One way to cut through the din of constant political noise during an election is to look at the money flowing through the political system. Laws that require campaign and lobbying reports are meant to help the public learn about groups or people attempting to influence election outcomes through donations, or official decisions by spending money on elected officials once they’re in office.
Those laws are only worthwhile, though, when they are followed.
Take, for example, Albuquerque’s lobbying ordinance. It looks good on paper. Lobbyists are supposed to include on their registration statements the specific official action they are seeking to influence and to file financial reports or, in the absence of financial activity, file a letter stating as much.
But New Mexico In Depth has found an almost wholesale lack of compliance among registered lobbyists in Albuquerque. The reporting failure is due in part, it appears, to lack of education aimed at lobbyists about the rules. It’s also due to how the ordinance’s enforcement provision is interpreted: According to the city attorney’s office, a written, notarized complaint is the only way to trigger an inquiry, although one transparency champion reads the city’s ordinance as giving the city attorney’s office flexibility to pursue investigations even when there is no written complaint.
The result is less public information than the law requires involving lobbyists whose employers have had an interest in influencing proposals before city officials this year.
It also occurs during an election in which one registered Albuquerque lobbyist — local attorney Pat Rogers — and the manager of the company employing him — Jeff Garrett — are, independent of one another, accusing one mayoral candidate of ethical lapses and funding negative ads against him.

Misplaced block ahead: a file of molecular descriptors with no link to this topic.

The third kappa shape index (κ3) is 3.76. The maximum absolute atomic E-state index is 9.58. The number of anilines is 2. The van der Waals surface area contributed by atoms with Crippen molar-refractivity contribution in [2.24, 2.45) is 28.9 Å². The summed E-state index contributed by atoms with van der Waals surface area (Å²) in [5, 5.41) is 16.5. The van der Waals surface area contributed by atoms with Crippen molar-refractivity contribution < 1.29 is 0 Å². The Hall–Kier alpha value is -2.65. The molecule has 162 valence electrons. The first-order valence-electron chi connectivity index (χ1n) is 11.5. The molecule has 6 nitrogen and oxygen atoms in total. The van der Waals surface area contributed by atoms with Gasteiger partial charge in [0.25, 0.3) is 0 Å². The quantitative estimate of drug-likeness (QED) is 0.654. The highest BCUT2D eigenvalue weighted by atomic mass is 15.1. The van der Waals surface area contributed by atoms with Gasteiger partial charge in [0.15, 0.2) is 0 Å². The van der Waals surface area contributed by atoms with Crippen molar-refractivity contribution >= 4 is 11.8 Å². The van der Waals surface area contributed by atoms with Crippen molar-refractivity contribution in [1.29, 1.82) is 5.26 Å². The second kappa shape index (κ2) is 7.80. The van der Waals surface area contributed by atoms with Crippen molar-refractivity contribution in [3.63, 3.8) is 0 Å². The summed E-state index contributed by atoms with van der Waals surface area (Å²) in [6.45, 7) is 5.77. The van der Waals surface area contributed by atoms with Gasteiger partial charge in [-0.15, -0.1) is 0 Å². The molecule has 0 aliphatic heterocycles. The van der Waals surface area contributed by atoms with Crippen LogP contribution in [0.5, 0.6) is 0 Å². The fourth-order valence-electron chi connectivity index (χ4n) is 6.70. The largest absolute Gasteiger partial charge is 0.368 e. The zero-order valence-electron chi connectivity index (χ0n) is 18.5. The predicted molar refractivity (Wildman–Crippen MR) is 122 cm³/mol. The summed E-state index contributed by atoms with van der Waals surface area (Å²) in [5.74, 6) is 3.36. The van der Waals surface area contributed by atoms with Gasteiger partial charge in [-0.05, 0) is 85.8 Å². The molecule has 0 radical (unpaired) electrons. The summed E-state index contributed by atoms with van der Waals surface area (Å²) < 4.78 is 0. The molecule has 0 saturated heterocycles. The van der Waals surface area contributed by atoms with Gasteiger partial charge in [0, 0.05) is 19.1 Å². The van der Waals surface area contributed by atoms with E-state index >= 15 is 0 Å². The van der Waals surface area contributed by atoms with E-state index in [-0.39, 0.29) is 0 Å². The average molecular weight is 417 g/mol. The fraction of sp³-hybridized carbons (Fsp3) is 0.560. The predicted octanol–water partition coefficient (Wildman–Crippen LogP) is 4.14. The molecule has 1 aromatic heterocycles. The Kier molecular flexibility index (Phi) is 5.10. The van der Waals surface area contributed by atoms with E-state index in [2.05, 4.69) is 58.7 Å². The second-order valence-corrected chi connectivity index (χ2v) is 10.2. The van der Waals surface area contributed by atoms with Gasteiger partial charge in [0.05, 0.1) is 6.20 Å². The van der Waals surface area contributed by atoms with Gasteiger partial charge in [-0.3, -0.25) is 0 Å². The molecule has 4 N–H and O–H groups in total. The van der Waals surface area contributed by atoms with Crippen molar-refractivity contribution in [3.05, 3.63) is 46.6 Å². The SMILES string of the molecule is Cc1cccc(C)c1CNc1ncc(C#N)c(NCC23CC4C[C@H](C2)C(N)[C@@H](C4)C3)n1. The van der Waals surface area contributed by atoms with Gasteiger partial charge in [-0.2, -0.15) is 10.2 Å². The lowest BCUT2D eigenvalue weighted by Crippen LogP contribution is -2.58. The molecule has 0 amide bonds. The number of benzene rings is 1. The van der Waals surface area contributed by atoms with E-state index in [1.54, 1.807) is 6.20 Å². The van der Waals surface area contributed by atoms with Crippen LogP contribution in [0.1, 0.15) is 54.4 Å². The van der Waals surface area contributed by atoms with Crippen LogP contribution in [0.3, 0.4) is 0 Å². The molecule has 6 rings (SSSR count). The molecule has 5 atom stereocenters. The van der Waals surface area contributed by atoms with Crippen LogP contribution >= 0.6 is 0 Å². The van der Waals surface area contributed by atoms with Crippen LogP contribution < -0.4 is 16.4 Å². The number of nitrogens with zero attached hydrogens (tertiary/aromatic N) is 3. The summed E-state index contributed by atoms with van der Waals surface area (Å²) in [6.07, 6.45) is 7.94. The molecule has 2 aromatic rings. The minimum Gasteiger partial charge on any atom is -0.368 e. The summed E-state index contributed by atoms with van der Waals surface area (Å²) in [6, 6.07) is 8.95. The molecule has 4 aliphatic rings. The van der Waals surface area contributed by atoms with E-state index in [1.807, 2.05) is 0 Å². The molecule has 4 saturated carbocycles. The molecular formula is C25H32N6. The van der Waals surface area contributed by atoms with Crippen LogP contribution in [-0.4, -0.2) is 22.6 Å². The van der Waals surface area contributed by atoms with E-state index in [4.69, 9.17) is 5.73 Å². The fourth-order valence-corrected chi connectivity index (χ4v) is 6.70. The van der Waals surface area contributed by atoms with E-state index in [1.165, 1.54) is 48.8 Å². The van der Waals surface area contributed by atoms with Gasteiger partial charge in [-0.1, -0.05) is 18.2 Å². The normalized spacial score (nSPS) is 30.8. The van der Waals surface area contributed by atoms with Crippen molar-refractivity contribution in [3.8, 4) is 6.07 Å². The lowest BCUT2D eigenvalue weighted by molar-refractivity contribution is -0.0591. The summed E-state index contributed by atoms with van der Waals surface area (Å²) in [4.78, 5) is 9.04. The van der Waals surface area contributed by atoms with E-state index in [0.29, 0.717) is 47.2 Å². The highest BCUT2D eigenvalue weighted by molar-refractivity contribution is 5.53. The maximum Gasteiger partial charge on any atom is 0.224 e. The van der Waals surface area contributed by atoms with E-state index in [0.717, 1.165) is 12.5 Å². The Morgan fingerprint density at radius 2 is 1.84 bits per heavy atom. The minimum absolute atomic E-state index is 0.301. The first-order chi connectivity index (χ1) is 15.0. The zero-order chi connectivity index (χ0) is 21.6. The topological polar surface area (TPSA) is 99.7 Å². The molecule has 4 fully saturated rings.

After being informed of the lack of compliance and what New Mexico In Depth learned about the process, Common Cause New Mexico Executive Director Viki Harrison said the Albuquerque City Council should think about strengthening the ordinance after the election.
“A lot of this hasn’t been touched in 15 years. It’s time to update it,” Harrison said.
The law: Compliance confusion
The Albuquerque lobbyist registration and disclosure ordinance, passed in 2001, explicitly defines lobbying as “attempting to influence” a range of decisions by the city council, mayor or city officials.
One can see current and past registered lobbyists on the city’s website, with links to their registration forms. It’s a small group in 2017, just eleven as this article is published.
The small number of registered lobbyists in the state’s largest city, relative to 667 registered at the state level, may be due to the more targeted approach the city took when creating its lobbying ordinance.
The city rules exempt a wide swath of people who only occasionally contact a public official on behalf of the organization they work for to urge passage or non-passage of a particular measure or other type of official action. They also exempt anyone who testifies or comments in a public forum, or who is asked by a public agency to provide comments.